[Editor's Note: This is the seventh of a multi-part series of articles on the Grant County Commission's work session on May 9, 2023 and regular meeting on May 11, 2023. This article continues with a review of the regular meeting agenda at the work session and continues with a report from GRMC and several agenda items at the regular meeting.]
By Mary Alice Murphy
County Manager Charlene Webb continued the work session review of the regular meeting agenda of May 11, 2923. The next item addressed the monthly Gila Regional Medical Center update to the commissioners.
Interim Chief Nursing Officer Cynthia Lewis gave a brief report. She noted that the days of cash on hand for the hospital had risen to 111 in March. The hospital had a loss of $5,000 in March, but that was almost break even, which is the goal of the administration. "We expect a good fourth quarter of the fiscal year."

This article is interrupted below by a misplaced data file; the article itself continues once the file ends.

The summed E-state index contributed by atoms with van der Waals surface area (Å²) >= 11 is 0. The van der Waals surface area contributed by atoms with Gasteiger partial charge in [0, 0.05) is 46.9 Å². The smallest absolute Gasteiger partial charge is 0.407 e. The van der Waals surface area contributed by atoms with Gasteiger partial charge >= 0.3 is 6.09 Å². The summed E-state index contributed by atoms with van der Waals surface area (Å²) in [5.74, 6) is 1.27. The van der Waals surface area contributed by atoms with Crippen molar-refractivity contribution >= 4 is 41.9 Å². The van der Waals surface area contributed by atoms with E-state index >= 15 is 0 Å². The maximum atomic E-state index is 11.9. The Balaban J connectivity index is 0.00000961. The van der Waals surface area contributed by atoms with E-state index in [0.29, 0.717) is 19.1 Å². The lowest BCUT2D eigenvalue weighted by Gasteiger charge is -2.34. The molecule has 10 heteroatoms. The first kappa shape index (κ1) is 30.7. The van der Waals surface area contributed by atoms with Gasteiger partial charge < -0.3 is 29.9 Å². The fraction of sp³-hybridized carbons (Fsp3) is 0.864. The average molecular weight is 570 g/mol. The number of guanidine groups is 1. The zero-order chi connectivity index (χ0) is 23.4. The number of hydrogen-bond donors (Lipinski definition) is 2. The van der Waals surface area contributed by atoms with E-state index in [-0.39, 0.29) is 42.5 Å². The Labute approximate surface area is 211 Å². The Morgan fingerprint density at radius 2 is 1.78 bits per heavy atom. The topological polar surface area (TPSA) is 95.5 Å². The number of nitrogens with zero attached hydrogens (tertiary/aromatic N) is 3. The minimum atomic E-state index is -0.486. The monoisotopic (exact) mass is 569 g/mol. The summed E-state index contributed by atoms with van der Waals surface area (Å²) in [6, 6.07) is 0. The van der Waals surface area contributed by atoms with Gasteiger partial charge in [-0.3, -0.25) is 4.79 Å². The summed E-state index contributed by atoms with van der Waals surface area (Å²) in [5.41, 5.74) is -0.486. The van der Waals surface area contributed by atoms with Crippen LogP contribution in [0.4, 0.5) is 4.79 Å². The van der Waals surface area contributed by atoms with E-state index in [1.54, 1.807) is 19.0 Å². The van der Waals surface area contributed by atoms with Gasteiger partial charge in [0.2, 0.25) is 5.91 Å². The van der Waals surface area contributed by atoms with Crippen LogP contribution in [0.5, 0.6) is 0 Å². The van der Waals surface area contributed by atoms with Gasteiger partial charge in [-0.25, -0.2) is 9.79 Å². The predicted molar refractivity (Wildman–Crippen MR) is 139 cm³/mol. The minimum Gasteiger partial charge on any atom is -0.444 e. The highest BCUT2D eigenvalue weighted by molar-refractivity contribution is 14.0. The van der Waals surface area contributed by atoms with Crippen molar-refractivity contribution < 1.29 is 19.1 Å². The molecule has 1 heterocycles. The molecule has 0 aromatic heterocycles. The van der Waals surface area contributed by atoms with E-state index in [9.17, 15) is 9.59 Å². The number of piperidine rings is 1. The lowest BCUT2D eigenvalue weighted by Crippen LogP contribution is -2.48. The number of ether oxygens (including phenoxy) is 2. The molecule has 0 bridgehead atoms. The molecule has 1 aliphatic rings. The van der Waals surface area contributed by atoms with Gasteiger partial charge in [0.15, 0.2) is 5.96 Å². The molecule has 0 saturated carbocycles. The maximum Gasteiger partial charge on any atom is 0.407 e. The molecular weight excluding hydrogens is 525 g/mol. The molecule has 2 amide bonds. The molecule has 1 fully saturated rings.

District 1 Commissioner and Chair Chris Ponce asked if the hospital has begun its 5-year plan on infrastructure.
Lewis said she thought so but could not give any detail, but she would ask Interim Chief Executive Officer Margie Molitor and Chief Financial Officer Patrick Banks to give an update when they return. She also thanked them for the proclamations for the hospital, nurses and EMS.
Nick Dacus, GRMC facilities maintenance director, presented an update on the steam tank sterilization upgrade. "We are having the new tank constructed and hope to have it on site by May 23 and we hope to have it completed that week. I'm working with Materials for vendors for the plumbing side of it to make sure it is installed correctly.
District 3 Commissioner Alicia Edwards asked Dacus to talk about what the hospital is doing to have sterilized instruments.
"We have provided in the meantime two drivers to transport the surgical equipment back and forth," Dacus said. "We are working with T orC right now, and looking to work with Globe to provide sterilized equipment until this issue is corrected."
Edwards said she wanted to acknowledge the extra effort staff is making to keep the surgical suite going. "I want to thank you and your staff, too, for all the extra things you're doing to make sure we're up and running. I also want to thank the hospitals in T or C and in Globe and Safford for their partnership in helping to keep us going."